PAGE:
If there is not sufficient Knowledge in the Knowledge Base to automatically solve all objectives of the submitted Automation Task, HIRO™will change the status of the automation task to STOPPED, which means that the task needs to be completed externally by a Subject Matter Expert (SME). By default, the transition to STOPPED state is performed after 15 minutes of idle time have elapsed.

You can view the details of the task, the execution history and the associated node context in the Task Viewer tool(IV icon in HIRO Frontend). This is a helpful developer tool for troubleshooting if you encounter problems.

Stopped task in Task Viewer
Figure 2. Stopped Task in Task Viewer (IV)

Teaching HIRO™ to Solve the Task

Now that our task has been submitted to HIRO™ with a Todo Variable, it ends up in STOPPED state, because there is no available knowledge to apply by the HIRO™ Engine. The automation task shows up in the Automation Teaching Queue (ATQ) in the HIRO™ user interface. We login to HIRO™ as SME user and start a Teaching Session. Afterwards we translate the Teaching Session into a Knowledge Item. For the sake of brevity of this tutorial, we will only write a simple Knowledge Item that removes the ProcessIssue Todo variable, so that automation tasks will be resolved.

Stopped task in task automation queue
Figure 3. Stopped Task in Teaching Queue
Teaching session to enter knowledge
Figure 4. Teaching session in HIRO

The contents of our sample Knowledge Item looks like this:

ki
  name: "I decide that nothing should be done."
  description: "I decide that nothing should be done, and finish the task."
on
  ogit/_type == "ogit/Schedule/Calendar"
when
  ogit/Automation/issueType == "RescheduleMeetings"
  ProcessIssue
do
  NumberOfMeetingsRescheduled = 0
  delete(ProcessIssue)

The next time the same task is sent to HIRO™, it will be handled by HIRO™ with the new Knowledge Item. To demonstrate this, we create another automation task with the same content as before. Then we check the task status in the Task Viewer (IV) in the HIRO™ user interface. The new task should be listed as RESOLVED. Finally, we use the API to check the task status and retrieve the number of rescheduled meetings (which is 0) from the Information Variable NumberOfMeetingsRescheduled:

task_id = create_task('RescheduleMeetings', 'Reschedule meetings during my absence', calendar_node, {'/ProcessIssue':''})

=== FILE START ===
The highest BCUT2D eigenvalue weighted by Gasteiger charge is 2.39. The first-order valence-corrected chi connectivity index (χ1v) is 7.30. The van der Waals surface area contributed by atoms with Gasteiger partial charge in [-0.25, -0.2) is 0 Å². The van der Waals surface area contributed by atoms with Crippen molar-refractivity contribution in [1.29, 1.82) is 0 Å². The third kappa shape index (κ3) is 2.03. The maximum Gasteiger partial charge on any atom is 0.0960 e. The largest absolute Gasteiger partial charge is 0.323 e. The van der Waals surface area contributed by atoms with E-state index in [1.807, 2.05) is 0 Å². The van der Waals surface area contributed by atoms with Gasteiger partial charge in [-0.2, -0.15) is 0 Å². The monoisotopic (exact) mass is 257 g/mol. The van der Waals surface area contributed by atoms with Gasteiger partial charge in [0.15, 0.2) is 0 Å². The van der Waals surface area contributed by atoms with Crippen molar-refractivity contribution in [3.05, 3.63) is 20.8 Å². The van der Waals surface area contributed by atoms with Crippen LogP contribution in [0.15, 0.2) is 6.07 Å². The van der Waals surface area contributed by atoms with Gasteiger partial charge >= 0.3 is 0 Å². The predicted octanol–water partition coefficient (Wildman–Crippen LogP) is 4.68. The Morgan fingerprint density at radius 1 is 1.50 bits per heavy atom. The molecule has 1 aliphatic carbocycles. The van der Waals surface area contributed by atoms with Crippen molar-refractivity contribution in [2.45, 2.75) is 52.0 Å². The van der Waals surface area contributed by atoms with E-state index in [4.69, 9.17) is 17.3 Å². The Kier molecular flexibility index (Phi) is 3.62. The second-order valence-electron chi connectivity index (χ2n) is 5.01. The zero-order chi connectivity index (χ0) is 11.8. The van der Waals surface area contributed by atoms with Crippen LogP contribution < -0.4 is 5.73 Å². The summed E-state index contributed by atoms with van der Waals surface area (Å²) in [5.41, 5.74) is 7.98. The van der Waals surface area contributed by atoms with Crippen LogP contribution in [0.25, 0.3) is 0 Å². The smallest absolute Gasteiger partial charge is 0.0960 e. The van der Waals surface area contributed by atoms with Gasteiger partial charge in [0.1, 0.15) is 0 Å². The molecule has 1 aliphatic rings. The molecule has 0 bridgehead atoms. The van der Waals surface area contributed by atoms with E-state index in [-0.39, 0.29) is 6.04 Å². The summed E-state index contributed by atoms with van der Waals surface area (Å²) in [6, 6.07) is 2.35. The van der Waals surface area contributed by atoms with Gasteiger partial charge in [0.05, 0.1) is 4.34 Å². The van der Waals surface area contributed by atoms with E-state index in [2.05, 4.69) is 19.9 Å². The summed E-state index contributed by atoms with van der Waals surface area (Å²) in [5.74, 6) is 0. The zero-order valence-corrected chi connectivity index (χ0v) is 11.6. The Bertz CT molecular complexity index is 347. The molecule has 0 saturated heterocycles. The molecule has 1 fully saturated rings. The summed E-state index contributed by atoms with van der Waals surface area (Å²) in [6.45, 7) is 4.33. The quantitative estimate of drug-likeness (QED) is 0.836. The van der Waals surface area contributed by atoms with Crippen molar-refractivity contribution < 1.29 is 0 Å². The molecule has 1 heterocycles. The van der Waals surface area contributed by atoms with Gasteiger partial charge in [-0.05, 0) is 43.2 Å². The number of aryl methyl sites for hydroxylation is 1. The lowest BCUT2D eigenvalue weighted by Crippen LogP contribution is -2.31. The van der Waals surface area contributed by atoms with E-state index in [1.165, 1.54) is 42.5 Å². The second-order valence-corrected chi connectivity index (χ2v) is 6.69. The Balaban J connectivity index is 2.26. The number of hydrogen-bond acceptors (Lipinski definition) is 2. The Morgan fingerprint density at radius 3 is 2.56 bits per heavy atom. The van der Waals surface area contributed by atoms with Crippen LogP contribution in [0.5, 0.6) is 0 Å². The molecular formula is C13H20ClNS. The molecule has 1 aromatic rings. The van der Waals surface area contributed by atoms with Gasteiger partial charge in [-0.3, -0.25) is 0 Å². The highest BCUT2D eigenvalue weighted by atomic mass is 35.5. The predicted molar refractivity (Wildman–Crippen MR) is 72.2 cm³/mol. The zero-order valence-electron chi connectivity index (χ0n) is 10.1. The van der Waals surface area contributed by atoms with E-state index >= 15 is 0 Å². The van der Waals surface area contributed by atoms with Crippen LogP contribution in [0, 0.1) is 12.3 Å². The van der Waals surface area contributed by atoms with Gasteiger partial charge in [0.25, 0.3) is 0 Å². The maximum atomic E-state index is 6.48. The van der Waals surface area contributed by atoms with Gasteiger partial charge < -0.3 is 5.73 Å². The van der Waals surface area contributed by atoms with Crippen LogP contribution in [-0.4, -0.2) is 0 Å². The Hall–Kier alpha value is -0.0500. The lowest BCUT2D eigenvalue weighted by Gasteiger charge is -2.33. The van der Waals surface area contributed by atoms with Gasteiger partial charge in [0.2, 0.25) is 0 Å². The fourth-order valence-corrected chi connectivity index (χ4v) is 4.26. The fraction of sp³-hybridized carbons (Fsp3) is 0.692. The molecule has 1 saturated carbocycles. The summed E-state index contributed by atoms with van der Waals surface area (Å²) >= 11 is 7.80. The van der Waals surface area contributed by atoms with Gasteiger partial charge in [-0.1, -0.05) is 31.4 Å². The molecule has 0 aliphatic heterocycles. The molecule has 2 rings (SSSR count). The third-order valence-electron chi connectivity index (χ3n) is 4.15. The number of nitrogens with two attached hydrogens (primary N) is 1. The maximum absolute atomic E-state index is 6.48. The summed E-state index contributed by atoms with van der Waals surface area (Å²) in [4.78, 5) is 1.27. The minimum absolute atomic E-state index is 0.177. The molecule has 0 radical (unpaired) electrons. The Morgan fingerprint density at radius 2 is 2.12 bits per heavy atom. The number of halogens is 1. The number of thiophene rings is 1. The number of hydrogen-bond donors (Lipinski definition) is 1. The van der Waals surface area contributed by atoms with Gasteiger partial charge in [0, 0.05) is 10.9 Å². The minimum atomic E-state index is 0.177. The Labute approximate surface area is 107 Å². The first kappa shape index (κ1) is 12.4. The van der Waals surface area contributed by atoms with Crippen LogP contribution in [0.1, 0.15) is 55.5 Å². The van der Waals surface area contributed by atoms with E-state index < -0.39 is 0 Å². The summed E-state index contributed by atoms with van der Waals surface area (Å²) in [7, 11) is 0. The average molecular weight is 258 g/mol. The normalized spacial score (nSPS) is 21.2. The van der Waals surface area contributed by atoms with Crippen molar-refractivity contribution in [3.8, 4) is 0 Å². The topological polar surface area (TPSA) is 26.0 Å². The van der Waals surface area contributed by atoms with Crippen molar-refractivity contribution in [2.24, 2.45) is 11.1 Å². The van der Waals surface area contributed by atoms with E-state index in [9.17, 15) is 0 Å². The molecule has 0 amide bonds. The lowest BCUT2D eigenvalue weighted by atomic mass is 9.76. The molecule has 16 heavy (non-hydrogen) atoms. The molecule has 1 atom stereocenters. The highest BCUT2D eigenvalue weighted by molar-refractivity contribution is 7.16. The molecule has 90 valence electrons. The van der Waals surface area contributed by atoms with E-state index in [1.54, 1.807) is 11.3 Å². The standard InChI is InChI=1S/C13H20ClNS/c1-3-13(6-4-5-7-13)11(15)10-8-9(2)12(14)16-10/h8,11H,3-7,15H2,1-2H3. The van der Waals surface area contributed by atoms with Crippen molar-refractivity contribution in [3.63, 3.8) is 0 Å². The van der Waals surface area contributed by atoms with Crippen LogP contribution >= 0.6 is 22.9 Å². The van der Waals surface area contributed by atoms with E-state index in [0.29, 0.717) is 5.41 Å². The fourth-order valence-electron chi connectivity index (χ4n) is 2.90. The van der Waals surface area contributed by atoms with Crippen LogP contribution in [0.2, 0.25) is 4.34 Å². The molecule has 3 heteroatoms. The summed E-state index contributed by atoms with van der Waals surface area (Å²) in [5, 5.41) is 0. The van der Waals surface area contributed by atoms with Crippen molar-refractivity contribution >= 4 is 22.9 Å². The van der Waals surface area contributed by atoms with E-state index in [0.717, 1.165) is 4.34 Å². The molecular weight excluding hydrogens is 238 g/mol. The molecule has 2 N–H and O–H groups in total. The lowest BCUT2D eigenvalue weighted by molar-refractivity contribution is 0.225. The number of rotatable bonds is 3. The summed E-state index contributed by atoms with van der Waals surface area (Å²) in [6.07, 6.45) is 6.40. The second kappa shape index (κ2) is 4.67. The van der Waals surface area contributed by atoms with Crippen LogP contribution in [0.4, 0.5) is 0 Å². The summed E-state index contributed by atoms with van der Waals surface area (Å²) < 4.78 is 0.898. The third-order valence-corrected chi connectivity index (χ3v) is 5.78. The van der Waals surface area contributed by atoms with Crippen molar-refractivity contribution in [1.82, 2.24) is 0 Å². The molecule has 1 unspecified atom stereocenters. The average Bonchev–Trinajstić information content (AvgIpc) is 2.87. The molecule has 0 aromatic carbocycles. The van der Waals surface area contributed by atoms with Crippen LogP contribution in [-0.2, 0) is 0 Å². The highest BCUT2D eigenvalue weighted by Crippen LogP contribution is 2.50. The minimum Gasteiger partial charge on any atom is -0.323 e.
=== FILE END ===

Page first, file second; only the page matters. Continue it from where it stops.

And after waiting until the task has been completed:

task = hiro.read_vertex(task_id)
print ('Task status: ' + task['ogit/status'])
print ('Number of rescheduled meetings: ' + task['/NumberOfMeetingsRescheduled'])
Task status: RESOLVED
'Number of rescheduled meetings: 0

Summary

To recap, we have learned how to submit an Automation Task to HIRO™ for processing. An Automation Task is represented in HIRO™ as a vertex of entity type ogit/Automation/AutomationIssue. There are a few mandatory attributes that we need to specify for each task, i.e. task type, subject, and origin node. Attributes of an Automation Task are also called Variables, when used in Knowledge Items. There are two types of variables: Todo Variables and Information Variables. As a developer you can use Information Variables to provide additional parameters for the task when sending it to HIRO™, and to read out relevant results after the task has been processed. A submitted Automation Task will only be processed by HIRO™, if we provide at least one Todo Variable (as an additional attribute) or else, HIRO™ will mark it as RESOLVED without any actual action being performed. After entering a new task for the first time, there is typically no suitable knowledge in the knowledge base, so that a SME and an AI Expert will conduct a Teaching Session in the HIRO™ Frontend, to teach HIRO™ the required knowledge. The next time we submit a task with the same contents, HIRO™ will be able to solve it automatically.

Now you are ready to build your own connector to send new tasks to HIRO™ for intelligent automation.